About this object

History of use

Stools are made by men from a single piece of wood using a short-handled axe. They are finished off by sanding with an abrasive leaf and oiled down with butterfat. Stools are considered private and personal property of the owner and are part of a man's accessories. Each man carries his stool in accordance with the rules of the tribe, for the number of legs indicates his age group (only elders are entitled to a three-legged stool). Stools are awarded to a man when he achieves the second highest rank and he will retain it for the rest of his life. After his death, it is inherited by next new initiate who is related to him. Serve as seats when resting, eating, or watching dance performances. Serve as accessories at ceremonies. Every stool in use has its own special name which denotes the sex, social status, or clan of the owner. Also associated with leadership.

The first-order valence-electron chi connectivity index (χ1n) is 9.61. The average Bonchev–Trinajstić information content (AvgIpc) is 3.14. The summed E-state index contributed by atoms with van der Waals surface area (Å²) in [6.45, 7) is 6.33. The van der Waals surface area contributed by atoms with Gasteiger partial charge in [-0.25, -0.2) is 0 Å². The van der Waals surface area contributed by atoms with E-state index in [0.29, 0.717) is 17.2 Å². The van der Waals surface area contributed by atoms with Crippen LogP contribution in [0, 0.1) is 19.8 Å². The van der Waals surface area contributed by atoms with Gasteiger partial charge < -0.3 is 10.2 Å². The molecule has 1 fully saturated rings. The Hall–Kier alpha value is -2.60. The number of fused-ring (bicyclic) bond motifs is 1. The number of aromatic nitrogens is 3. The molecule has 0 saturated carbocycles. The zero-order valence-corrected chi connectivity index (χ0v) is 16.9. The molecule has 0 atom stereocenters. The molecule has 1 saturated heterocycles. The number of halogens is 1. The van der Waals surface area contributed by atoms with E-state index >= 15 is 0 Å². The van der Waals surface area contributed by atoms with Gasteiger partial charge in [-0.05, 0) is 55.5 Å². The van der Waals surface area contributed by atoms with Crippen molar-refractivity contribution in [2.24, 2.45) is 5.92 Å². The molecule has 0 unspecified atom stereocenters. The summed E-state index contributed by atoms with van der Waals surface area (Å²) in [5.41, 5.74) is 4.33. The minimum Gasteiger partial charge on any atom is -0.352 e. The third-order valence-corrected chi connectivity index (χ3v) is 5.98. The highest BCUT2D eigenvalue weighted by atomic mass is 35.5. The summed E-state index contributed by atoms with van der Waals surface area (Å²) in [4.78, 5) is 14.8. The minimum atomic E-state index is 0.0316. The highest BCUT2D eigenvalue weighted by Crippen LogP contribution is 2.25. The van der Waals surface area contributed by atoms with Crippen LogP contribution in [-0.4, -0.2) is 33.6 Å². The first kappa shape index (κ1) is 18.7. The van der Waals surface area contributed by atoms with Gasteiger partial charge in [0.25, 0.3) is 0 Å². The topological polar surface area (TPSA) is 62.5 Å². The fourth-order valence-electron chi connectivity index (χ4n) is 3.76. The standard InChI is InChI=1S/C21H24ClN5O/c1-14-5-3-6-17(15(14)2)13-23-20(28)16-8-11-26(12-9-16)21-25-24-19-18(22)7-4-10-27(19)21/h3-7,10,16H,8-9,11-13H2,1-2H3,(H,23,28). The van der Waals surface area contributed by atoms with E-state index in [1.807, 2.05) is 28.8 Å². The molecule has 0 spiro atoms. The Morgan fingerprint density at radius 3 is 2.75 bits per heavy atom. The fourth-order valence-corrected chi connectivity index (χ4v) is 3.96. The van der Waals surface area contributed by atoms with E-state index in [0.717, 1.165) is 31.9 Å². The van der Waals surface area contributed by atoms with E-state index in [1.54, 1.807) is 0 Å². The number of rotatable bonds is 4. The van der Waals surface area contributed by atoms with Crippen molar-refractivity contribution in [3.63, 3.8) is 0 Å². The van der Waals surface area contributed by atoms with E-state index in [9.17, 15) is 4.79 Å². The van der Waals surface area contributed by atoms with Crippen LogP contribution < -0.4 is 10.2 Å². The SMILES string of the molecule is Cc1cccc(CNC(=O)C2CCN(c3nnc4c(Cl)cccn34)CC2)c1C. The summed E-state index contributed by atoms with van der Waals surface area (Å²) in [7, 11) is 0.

Physical description

Elder's stool carved from single piece of light coloured wood. Three legs each with flaring bases. Seat is round and concave. Well finished.